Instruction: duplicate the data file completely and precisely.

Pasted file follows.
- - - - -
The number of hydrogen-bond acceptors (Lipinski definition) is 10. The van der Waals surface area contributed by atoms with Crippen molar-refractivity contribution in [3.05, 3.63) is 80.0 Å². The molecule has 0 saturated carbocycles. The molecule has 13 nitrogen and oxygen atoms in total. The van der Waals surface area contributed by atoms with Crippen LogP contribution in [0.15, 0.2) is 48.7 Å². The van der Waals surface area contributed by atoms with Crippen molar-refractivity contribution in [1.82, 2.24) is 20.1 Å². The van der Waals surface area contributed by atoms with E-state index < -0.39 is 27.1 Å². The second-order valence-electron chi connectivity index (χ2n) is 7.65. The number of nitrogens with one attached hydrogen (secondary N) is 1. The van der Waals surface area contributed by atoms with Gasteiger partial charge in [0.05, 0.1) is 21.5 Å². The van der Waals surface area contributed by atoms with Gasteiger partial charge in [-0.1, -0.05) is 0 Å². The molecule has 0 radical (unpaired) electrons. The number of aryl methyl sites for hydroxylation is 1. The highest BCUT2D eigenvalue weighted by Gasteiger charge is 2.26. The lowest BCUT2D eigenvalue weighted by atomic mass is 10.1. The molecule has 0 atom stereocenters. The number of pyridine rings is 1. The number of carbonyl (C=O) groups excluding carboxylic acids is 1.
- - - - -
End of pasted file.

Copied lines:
The number of hydrogen-bond acceptors (Lipinski definition) is 10. The van der Waals surface area contributed by atoms with Crippen molar-refractivity contribution in [3.05, 3.63) is 80.0 Å². The molecule has 0 saturated carbocycles. The molecule has 13 nitrogen and oxygen atoms in total. The van der Waals surface area contributed by atoms with Crippen LogP contribution in [0.15, 0.2) is 48.7 Å². The van der Waals surface area contributed by atoms with Crippen molar-refractivity contribution in [1.82, 2.24) is 20.1 Å². The van der Waals surface area contributed by atoms with E-state index < -0.39 is 27.1 Å². The second-order valence-electron chi connectivity index (χ2n) is 7.65. The number of nitrogens with one attached hydrogen (secondary N) is 1. The van der Waals surface area contributed by atoms with Gasteiger partial charge in [0.05, 0.1) is 21.5 Å². The van der Waals surface area contributed by atoms with Gasteiger partial charge in [-0.1, -0.05) is 0 Å². The molecule has 0 radical (unpaired) electrons. The number of aryl methyl sites for hydroxylation is 1. The highest BCUT2D eigenvalue weighted by Gasteiger charge is 2.26. The lowest BCUT2D eigenvalue weighted by atomic mass is 10.1. The molecule has 0 atom stereocenters. The number of pyridine rings is 1. The number of carbonyl (C=O) groups excluding carboxylic acids is 1.